The Bible talks of many different types of fasts and lengths of fasts. How long, what you fast, and why you fast are between you and God. I always feel like the more challenging the fast, the greater reward. If my fast costs me nothing, that’s about what I’ll get in return. The greater the need in my life, the greater the fast I do. Some are mentally challenging, but all are physically challenging. Before I fast, I usually seek God on what He wants me to fast and for how long. Once decided, I pray for the need every time I have a desire for what I’m fasting. I’ve learned that giving up what I want for what He wants changes me for the better every time.

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Religious Christians


Going to church. Praying. Fasting. Reading the Bible. Giving offerings. Community outreach. Teaching a church group. Raising our hands during worship. All of these are things we as Christians do, but is God pleased with you doing them? On the surface, you’re quick reply is, “Of course!” However, there are many times we do these things that God is not pleased with us. Cain gave God an offering, the Pharisee prayed, Saul sacrificed, and many others in the Bible did what God asked.

What makes the difference is our purpose behind these actions. Are we sacrificing our time and energy to do the Christian things because we think it’ll make God happy and He’ll look favorably on us? We live in a “you scratch my back, I’ll scratch your back” kind of world. When we let that thinking creep into our Christianity, we end up having the form of Christianity without the power of it. This is not pleasing to God.

In Isaiah 58:3, God lets us know what He thinks about these empty actions. “‘We have fasted before you!’ they say. ‘Why aren’t you impressed? We have been very hard on ourselves, and you don’t even notice it!’ “I will tell you why!” I respond. “It’s because you are fasting to please yourselves. Even while you fast, you keep oppressing your workers” (NLT). It all boils down to the motive behind our actions. Are we doing these things out of love for God or to get the praise of others? To me, the answer to that is the difference between being religious and being a Christian.

A Christian seeks to bring glory to God through their actions. A religious person seeks to bring glory to themselves. They may impress others, but they are not impressing God. He looks at our heart and motives. That’s why Able had a better sacrifice and the prayer of the tax collector was heard. Their hearts were right with God. They weren’t seeking to impress others. Rituals aren’t what gets you into Heaven. It’s a repentant heart that seeks to honor God in all they do.

When we have the right motive behind our actions, God says in verse 8, “Then your salvation will come like the dawn, and your wounds will quickly heal. Your godliness will lead you forward, and the glory of the LORD will protect you from behind.” We can do the right things for the wrong reasons and it will not please God. He doesn’t want us to be religious. He wants us to be like Him. We are changed from the inside out, not the outside in. If you find you’re being religious instead of godly, ask God to give you a change of heart today. You’ll find being a Christian is a lot more fun and rewarding than being religious.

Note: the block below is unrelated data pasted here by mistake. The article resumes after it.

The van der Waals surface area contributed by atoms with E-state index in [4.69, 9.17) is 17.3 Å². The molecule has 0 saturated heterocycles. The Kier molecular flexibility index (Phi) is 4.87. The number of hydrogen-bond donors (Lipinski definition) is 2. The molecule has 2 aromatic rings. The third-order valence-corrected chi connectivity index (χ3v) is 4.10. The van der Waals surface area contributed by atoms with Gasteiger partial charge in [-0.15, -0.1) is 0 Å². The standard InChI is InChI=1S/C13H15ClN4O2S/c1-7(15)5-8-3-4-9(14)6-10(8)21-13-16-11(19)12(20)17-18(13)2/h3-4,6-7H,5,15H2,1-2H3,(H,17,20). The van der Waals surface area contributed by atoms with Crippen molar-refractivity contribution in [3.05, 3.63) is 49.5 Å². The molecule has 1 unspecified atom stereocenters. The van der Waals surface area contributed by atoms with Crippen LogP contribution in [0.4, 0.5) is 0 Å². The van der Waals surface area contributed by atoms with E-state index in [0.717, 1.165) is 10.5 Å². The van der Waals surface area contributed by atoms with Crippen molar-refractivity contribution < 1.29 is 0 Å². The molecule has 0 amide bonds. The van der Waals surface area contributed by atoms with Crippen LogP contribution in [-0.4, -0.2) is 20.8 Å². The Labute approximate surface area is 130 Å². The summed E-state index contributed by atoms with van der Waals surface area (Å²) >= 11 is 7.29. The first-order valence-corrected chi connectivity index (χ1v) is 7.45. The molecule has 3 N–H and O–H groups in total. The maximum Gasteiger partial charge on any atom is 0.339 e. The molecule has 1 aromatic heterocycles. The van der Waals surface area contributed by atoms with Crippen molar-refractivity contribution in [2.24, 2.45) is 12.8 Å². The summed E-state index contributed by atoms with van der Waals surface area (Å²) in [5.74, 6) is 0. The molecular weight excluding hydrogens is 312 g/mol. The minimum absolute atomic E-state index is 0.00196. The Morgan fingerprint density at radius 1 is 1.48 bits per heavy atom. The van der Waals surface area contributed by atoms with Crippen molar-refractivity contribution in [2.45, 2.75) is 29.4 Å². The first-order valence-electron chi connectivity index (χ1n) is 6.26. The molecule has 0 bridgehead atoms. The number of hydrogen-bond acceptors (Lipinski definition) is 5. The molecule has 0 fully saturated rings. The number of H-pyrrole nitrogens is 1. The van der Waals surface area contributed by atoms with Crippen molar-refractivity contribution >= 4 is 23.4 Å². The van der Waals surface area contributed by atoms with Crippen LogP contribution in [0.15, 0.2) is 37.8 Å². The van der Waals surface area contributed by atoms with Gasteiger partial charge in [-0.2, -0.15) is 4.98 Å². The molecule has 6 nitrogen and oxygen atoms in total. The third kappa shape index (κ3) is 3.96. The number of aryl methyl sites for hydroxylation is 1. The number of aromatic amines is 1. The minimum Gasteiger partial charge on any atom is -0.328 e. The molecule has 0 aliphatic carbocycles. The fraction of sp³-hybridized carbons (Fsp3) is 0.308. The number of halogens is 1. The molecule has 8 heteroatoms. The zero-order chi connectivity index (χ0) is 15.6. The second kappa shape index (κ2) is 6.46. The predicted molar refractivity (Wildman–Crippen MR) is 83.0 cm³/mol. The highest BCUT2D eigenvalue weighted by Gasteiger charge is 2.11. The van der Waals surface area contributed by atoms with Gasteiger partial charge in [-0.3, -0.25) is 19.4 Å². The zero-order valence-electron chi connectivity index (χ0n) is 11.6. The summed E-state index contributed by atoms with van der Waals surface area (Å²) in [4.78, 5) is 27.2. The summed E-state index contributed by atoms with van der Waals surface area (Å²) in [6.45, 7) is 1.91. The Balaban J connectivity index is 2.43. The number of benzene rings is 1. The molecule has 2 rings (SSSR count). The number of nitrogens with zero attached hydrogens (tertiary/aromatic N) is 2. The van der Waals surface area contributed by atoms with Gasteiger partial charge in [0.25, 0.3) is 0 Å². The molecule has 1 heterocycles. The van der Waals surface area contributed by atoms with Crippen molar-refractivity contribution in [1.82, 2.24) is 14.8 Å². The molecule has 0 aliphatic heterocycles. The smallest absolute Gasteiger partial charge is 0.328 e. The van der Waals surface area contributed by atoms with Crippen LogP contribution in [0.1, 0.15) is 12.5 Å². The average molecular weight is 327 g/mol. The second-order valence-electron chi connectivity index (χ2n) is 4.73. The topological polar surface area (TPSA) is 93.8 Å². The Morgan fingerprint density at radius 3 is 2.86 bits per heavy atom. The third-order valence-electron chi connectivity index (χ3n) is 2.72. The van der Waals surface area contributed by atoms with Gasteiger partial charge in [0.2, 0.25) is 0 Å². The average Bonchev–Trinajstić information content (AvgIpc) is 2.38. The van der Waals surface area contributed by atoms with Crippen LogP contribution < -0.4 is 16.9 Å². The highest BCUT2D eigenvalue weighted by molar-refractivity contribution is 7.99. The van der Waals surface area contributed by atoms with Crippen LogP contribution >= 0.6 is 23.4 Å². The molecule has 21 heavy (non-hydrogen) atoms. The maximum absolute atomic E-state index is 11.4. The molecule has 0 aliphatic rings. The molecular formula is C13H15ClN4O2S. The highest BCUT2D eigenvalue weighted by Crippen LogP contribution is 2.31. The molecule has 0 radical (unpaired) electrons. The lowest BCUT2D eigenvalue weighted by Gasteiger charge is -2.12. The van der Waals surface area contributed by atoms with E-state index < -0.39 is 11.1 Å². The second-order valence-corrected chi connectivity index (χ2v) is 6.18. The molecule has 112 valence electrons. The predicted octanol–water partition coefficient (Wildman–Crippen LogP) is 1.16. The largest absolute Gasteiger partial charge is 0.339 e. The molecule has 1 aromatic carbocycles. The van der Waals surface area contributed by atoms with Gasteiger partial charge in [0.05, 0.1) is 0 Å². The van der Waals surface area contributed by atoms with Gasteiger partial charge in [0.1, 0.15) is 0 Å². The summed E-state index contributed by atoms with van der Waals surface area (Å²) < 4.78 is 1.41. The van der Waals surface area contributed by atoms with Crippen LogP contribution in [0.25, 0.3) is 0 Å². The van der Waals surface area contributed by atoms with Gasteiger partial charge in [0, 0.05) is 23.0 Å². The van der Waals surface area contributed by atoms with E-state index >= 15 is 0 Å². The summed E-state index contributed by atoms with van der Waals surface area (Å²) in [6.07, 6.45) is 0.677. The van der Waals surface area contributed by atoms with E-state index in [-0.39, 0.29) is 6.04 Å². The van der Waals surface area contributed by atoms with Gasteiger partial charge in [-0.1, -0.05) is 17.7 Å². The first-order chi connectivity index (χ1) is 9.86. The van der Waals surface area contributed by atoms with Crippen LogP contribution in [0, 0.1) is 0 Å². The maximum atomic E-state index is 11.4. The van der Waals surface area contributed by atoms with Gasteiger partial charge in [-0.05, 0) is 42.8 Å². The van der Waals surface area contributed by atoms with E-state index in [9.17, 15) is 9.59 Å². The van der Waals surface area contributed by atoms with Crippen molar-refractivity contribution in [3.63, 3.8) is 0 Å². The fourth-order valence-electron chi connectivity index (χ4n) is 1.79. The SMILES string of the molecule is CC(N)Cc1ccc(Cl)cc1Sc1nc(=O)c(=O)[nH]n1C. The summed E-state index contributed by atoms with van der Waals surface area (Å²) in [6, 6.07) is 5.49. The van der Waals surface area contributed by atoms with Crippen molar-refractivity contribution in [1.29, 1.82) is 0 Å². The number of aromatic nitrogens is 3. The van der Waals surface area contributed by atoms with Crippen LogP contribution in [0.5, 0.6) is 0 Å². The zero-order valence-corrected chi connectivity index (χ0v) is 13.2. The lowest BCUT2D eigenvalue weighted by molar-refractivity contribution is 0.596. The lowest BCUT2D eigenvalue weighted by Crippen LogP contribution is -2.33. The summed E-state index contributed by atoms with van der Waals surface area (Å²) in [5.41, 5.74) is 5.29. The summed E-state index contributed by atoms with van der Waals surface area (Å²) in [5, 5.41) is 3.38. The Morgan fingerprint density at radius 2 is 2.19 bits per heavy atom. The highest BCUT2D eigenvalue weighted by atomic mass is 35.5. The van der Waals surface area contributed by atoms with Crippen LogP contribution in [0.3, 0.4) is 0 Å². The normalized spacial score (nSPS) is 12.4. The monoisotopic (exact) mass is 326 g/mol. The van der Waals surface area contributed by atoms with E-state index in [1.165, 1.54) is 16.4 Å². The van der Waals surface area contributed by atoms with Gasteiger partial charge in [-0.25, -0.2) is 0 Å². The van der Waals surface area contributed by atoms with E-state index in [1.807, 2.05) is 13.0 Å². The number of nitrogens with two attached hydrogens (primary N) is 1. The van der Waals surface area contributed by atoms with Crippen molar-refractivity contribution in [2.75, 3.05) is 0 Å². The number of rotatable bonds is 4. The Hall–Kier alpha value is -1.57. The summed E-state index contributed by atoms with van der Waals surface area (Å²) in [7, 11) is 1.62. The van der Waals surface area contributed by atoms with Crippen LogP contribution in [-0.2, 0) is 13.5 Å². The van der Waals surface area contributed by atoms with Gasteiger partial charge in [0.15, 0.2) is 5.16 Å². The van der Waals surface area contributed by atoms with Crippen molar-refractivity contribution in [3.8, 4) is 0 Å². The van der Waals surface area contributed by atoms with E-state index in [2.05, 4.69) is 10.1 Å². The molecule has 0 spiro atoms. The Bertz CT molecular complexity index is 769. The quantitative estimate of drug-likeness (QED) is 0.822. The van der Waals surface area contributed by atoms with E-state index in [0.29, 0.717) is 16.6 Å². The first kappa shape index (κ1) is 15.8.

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Three Steps To Spiritual Intimacy

In my own experience, I’ve found it takes three things in order to lose weight: a strong determination, exercise and good food choices. When I’ve had these three things working together, I’ve been able to lose weight. Without them, I tend to gain weight. I’ve also found that spiritual growth and intimacy with God takes the same three elements. When I put my focus and energy into these three areas, I experience intentional growth and closeness with God. When I lose sight of them, I tend to drift along spiritually. 

The first thing I’ve found that I’ve needed is a strong determination. I have to choose to want to grow and to get closer in my relationship with God. The moment you decide to move closer to God, you will begin to see lots of barriers in your way. If you have not fully committed to pushing forward, you will lose sight of the goal and turn back around. Any time I start to feel discouraged and want to quit moving forward, I remember II Chronicles 15:7. It says, “But you must be strong and not be discouraged. The work that you do will be rewarded. (GNB)” Keep your eye on the reward and encourage yourself to keep going.

Next you will need to begin exercising your faith if you want to see improvements. Just like physical exercise, spiritual exercise is not easy. It involves stretching yourself, making commitments that others won’t and cutting out certain areas of your life that waste your time or push you away from God. Fasting is a great example of spiritual exercise. It denies your flesh what it wants and spends time in prayer and reading God’s Word in its place. You choose how long the commitment is and what it involves. I’ve found that having someone to fast with keeps me accountable and improves the results. I Timothy 4:8 says, “Physical training is good, but training for godliness is much better, promising benefits in this life and in the life to come. (NLT)”

The third part is the toughest for me. Making the right choices on my spiritual intake. There are so many things that are bad, but just like regular food, some of my favorites are not good for me. Putting in the wrong types of food are detrimental to the goal. You can take one step forward in exercising and two steps back in spiritual food consumption. What you put into your spirit through TV, movies, books and music matters. Each one either feeds your spirit junk food or proper nutrition. Making the right choices determines the growth and intimacy you will see.

I read a quote from Jeanne Mayo that has had me thinking quite a bit. She said, “Salvation and grace are free, but closeness and intimacy with God are not. They will cost you.” Unfortunately, most of us are content to live with the free gifts of salvation and grace. That’s not God’s desire. James 4:8 says, “Draw close to God and He will draw close to you.” He wants us to move closer to Him. He wants us to have intimacy with Him. The question is: Do you have the will power and determination to pay the cost through spiritual exercise and what you feed your spirit to make it happen?